Finally, Kevin and I think there is wisdom in Stephen Neill’s quip, “If everything is mission . . . nothing is!” These conversations about mission far too often remain at the level of the abstract. The questions are almost always along the lines of, “Could the church do this or that?” or “Would it be wrong for the church to do this or that?” And as we explain in the book, we think that within the right theological framework, the answer to such questions is almost always going to be, “Of course the church could do that.” The trouble, though, is that churches don’t operate in the abstract. They have limited time and limited resources, and therefore they always have to choose between five good options that are on the table. So unless we have some understanding of what the mission is—something more precise than “everything that God cares about”—we’re going to have a difficult time making the hard calls that life in a limited world requires us to make. Knowing what our mission is—that specific thing or set of things that our Lord sends us into the world to accomplish—will help us immensely in thinking through those questions.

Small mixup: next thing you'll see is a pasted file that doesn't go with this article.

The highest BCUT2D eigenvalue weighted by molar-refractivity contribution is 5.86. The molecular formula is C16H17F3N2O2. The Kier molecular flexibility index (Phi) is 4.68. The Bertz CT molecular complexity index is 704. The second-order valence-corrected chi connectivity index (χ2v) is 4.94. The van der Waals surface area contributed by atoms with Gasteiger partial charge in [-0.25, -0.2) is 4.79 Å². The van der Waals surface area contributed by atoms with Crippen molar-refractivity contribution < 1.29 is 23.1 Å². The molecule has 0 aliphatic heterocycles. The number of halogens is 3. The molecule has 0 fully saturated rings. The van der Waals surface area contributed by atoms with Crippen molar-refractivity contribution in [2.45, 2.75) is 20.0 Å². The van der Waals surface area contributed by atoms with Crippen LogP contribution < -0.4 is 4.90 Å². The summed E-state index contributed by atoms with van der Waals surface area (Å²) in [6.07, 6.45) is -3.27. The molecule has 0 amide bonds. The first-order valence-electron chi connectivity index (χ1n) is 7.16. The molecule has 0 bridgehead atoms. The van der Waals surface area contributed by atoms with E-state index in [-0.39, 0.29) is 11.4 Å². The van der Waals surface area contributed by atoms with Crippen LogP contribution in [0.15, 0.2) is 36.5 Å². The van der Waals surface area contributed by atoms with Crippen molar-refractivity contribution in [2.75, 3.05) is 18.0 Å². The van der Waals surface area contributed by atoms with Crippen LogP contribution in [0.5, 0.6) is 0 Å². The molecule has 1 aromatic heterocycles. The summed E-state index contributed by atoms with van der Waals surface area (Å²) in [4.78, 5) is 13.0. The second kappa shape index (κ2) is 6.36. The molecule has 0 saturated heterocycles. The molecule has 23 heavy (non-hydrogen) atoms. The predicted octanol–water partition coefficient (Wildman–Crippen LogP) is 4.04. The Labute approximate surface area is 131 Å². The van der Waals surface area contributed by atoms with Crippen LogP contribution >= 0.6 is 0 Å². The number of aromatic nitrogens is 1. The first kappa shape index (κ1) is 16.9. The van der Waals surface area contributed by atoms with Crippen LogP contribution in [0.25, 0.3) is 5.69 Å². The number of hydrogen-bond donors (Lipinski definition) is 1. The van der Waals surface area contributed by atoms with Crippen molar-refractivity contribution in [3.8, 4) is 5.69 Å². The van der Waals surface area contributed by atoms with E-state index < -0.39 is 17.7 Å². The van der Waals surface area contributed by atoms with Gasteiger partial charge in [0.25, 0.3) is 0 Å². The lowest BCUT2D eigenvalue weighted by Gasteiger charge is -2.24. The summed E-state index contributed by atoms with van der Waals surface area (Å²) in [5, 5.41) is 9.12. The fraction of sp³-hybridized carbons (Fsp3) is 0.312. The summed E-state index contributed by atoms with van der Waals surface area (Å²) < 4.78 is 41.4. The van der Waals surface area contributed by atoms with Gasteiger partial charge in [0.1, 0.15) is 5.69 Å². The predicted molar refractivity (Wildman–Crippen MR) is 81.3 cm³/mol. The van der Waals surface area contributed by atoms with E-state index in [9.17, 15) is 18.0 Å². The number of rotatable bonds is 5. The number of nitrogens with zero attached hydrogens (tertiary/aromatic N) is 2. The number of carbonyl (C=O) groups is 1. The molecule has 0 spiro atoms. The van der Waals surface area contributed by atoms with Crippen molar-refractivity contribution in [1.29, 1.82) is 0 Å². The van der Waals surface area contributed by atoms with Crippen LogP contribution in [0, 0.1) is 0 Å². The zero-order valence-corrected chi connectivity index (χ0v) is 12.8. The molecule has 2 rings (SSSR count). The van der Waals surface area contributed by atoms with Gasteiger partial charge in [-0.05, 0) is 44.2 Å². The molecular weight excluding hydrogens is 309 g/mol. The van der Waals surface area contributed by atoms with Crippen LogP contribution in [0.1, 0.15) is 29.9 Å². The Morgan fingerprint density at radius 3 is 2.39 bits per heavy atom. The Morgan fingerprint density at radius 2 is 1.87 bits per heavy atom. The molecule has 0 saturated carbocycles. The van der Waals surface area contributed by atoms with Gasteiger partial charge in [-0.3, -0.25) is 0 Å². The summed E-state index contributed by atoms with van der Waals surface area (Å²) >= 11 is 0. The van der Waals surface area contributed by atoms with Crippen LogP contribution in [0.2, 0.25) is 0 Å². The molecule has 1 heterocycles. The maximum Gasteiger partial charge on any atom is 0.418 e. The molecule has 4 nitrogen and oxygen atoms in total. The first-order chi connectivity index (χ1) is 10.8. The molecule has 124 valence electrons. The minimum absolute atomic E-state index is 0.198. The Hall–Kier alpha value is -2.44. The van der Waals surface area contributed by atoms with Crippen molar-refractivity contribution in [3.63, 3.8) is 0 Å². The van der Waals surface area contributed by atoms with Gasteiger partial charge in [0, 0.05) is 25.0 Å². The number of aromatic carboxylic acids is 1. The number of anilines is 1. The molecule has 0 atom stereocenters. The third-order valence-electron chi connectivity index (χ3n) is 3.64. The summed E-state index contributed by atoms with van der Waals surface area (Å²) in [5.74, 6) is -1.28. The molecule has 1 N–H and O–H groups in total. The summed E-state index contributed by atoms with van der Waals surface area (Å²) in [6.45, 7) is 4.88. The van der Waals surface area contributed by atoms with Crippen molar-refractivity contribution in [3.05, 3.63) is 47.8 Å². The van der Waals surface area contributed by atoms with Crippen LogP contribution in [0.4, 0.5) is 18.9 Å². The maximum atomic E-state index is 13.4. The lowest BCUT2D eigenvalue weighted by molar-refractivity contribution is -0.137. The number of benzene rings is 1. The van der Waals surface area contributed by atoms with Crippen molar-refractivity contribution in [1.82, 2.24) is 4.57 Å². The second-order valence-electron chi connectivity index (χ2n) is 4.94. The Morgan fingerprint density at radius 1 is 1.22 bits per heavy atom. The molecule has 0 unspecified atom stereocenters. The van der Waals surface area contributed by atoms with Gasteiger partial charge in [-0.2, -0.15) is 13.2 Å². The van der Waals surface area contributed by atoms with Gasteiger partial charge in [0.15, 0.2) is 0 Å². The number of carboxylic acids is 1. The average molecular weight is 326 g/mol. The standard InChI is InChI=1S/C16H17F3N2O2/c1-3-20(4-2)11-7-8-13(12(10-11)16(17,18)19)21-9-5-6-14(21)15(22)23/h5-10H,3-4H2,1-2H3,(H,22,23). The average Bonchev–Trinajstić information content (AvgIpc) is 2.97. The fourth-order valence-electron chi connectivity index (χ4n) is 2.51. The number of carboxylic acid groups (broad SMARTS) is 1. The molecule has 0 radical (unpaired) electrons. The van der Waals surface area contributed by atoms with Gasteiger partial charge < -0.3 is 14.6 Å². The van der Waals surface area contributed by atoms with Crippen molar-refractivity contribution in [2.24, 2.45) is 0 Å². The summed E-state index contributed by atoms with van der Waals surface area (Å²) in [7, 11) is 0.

To help people along in understanding the mission of the church, what books have been helpful for you?
We read a good number of books in preparation for writing What is the Mission of the Church?. I won’t be able to mention all the books that were helpful, but a few that quickly come to mind are: Koestenberger’s The Missions of Jesus and the Disciples According to the Fourth Gospel; Koestenberger and O’Brien’s Salvation to the Ends of the Earth; Hesselgrave’s Paradigms in Conflict; Hunter’s To Change the World; Schnabel’s Early Christian Mission; and several others.
Can you tweet the mission of the church?
Great question! I think so. Here’s how we put it in the book: “The mission of the church is to go into the world and make disciples by declaring the gospel of Jesus Christ in the power of the Spirit and gathering these disciples into churches, that they might worship and obey Jesus’ commands now and in eternity to the glory of God the Father.” Well, okay, that’s two tweets, but who’s counting?
The Gospel Coalition’s national conference on Wednesday, April 13, features three rounds of workshops available on a wide variety of issues.